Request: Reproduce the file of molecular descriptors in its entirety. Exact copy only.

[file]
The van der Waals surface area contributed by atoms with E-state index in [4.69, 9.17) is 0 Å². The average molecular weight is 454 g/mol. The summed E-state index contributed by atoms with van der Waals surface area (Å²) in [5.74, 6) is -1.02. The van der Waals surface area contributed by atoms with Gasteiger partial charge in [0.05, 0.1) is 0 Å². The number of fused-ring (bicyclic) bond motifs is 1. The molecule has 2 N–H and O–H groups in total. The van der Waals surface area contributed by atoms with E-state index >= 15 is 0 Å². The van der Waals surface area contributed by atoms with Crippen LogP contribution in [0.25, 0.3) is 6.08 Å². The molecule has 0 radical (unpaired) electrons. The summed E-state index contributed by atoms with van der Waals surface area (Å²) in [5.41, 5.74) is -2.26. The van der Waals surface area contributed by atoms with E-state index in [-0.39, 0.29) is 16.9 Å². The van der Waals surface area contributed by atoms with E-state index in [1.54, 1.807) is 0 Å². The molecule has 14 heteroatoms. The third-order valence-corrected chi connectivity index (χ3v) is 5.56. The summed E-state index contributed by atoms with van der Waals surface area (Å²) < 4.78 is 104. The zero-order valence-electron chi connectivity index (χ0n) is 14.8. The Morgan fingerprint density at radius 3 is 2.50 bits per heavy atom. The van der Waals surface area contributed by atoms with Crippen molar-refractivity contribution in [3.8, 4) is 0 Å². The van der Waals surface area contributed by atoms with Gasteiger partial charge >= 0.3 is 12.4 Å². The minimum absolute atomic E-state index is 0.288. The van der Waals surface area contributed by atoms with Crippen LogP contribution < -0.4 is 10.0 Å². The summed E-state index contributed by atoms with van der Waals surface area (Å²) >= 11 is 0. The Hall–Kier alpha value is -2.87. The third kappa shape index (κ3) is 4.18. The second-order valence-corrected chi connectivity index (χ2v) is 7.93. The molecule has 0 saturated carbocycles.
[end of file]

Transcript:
The van der Waals surface area contributed by atoms with E-state index in [4.69, 9.17) is 0 Å². The average molecular weight is 454 g/mol. The summed E-state index contributed by atoms with van der Waals surface area (Å²) in [5.74, 6) is -1.02. The van der Waals surface area contributed by atoms with Gasteiger partial charge in [0.05, 0.1) is 0 Å². The number of fused-ring (bicyclic) bond motifs is 1. The molecule has 2 N–H and O–H groups in total. The van der Waals surface area contributed by atoms with E-state index >= 15 is 0 Å². The van der Waals surface area contributed by atoms with Crippen LogP contribution in [0.25, 0.3) is 6.08 Å². The molecule has 0 radical (unpaired) electrons. The summed E-state index contributed by atoms with van der Waals surface area (Å²) in [5.41, 5.74) is -2.26. The van der Waals surface area contributed by atoms with E-state index in [-0.39, 0.29) is 16.9 Å². The van der Waals surface area contributed by atoms with E-state index in [1.54, 1.807) is 0 Å². The molecule has 14 heteroatoms. The third-order valence-corrected chi connectivity index (χ3v) is 5.56. The summed E-state index contributed by atoms with van der Waals surface area (Å²) < 4.78 is 104. The zero-order valence-electron chi connectivity index (χ0n) is 14.8. The Morgan fingerprint density at radius 3 is 2.50 bits per heavy atom. The van der Waals surface area contributed by atoms with Crippen molar-refractivity contribution in [3.8, 4) is 0 Å². The van der Waals surface area contributed by atoms with Gasteiger partial charge >= 0.3 is 12.4 Å². The minimum absolute atomic E-state index is 0.288. The van der Waals surface area contributed by atoms with Crippen LogP contribution < -0.4 is 10.0 Å². The summed E-state index contributed by atoms with van der Waals surface area (Å²) >= 11 is 0. The Hall–Kier alpha value is -2.87. The third kappa shape index (κ3) is 4.18. The second-order valence-corrected chi connectivity index (χ2v) is 7.93. The molecule has 0 saturated carbocycles.